Did you know Article 6 of the US Constitution requires that all federal and state legislators, officers, and judges take oaths or affirmations to support the Constitution? Looking at what many Americans see as the recent overreaching legislation such as the Patriot Act under President Bush and the Healthcare Reform under President Obama, it is obvious the oath to “support and defend the Constitution” seems to be misunderstood by those in government at best, and “just words” to politicians at worst. When you add bailing out failing companies and nationalizing companies, even if difficult to admit for some, we all know our Founding Fathers would in fact be turning over in their graves at what most Americans see as a disregard for the actual powers given in the Constitution and most citizens do not support.
Americans are left to wonder why those in Washington would seek a position that requires they take an oath to support the Constitution and then exert there is no framework for Constitutional legislation or their own power to control the states and the people. Why would they vote for legislation they have not read or refuse to support and enforce laws simply because they don’t find them politically beneficial to re-election efforts? Why would they act as if those citizens and states questioning this behavior are the ones with the problem? It only takes one look at the YouTube video clip of Representative Alcee Hastings talking about Congress and rules to see how convoluted upholding the Constitution can be even after an oath to do so was taken.
I went looking for a senate candidate, from either political party, who seemed to embody the oath they would take as a Senator to “support and defend the US Constitution”. Considering the economic crisis in America, someone whom understood economics wouldn’t hurt either. Joe Miller, a challenger for the US Senate seat for Alaska, seemed to fit this bill perfectly. He currently lives in Fairbanks where he practices law. Rarely do I or anyone agree with any politician on their complete platform, yet I do agree with Joe Miller’s stand on restoring our founding principles, limited constitutional government, and reversing government growth. Whether you agree with someone or not politically, one of our strongest governing principles is the right of freedom of expression guaranteed in the 1st Amendment. Our Founding Fathers understood there would be passionate debate and differing opinions and prepared for this to be without censorship or reprisal.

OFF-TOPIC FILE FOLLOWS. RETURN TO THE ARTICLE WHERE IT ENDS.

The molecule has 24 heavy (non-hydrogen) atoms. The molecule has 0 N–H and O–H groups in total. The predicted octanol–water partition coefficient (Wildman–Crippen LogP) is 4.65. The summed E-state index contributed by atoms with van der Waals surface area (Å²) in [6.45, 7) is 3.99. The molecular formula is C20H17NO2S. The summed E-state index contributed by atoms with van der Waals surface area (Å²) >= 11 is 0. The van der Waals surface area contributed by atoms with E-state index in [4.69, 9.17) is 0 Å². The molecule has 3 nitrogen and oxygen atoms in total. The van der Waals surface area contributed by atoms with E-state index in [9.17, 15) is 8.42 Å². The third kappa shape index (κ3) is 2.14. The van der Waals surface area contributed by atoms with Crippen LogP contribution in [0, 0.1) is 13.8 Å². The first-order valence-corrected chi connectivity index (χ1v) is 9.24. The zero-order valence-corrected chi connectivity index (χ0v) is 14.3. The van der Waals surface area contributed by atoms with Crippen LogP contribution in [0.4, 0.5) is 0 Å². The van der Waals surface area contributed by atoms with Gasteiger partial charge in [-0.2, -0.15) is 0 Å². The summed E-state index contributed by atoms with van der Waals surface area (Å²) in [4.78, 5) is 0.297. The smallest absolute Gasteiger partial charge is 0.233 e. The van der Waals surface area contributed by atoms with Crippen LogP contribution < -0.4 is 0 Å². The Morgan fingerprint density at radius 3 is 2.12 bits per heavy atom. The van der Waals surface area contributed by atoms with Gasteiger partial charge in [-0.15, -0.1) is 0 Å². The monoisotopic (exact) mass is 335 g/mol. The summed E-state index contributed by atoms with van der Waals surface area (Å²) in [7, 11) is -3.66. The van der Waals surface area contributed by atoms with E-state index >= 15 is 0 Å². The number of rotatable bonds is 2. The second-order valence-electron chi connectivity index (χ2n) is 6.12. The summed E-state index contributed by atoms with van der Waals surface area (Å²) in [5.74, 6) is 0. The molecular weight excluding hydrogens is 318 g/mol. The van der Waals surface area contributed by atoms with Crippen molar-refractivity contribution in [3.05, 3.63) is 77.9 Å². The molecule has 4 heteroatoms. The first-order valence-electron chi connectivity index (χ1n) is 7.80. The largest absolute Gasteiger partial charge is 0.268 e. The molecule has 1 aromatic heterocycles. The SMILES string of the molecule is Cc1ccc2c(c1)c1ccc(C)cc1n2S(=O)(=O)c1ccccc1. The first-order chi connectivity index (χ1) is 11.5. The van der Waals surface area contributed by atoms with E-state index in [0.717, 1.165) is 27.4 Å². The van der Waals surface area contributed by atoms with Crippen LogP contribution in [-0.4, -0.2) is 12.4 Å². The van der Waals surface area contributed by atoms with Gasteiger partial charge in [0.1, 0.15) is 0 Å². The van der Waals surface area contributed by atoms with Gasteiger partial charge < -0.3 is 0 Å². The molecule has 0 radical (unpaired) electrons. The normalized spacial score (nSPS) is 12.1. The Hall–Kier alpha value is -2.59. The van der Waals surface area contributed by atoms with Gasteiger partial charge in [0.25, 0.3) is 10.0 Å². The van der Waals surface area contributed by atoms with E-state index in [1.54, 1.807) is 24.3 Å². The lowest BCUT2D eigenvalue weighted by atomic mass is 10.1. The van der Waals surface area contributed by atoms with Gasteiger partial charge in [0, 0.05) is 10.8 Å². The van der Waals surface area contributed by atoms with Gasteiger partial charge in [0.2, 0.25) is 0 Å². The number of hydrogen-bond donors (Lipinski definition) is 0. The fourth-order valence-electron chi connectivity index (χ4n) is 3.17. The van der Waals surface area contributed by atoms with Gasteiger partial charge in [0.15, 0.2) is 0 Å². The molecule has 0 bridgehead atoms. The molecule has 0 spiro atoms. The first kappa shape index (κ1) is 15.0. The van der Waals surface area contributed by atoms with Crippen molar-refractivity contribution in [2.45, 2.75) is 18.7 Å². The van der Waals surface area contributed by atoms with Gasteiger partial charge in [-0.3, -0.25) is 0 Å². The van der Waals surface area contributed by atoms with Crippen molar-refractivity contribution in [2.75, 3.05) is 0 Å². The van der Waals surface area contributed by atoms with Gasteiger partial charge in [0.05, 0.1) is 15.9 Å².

Joe Miller is an Alaskan by choice. He grew up in a working class family in Kansas. He headed to the Last Frontier sixteen years ago because of his love for the outdoors. After graduating from law school, he accepted a position at a prestigious law firm in Anchorage. He quickly mastered the law and three years later, at the age of 30, he was appointed as a State Magistrate, the youngest then serving in Alaska, as well as a Superior Court Master for the Fourth Judicial District. Further honors followed four years later when Joe Miller was appointed an Acting State District Court Judge and, shortly thereafter, U.S. Magistrate Judge in Fairbanks. He again had the distinction of being the youngest then serving in that federal position, not only in the state, but also in the entire US. He was also the only judge in the US, at that time, serving at both the federal and state levels simultaneously.
In 2004, Joe Miller stepped down from the bench to run for State Representative. He overwhelmingly won the contested Republican primary and nearly pulled off an upset in the general election receiving over 48% of the vote against the Democratic incumbent in a traditionally Democratic district. This was the closest re-election campaign the officeholder has ever faced. He returned to the successful full time practice of law at his own firm. He has represented clients in a wide variety of cases, a number of which have gone all the way to the Alaska Supreme Court.
Prior to becoming an attorney and a judge, Joe Miller served as an officer in the US Army. He was awarded the Bronze Star for his leadership in combat during the First Gulf War. He received his commission from West Point, where he graduated with honors. He is also a graduate of Yale Law School and holds a master’s degree in economics from the University of Alaska.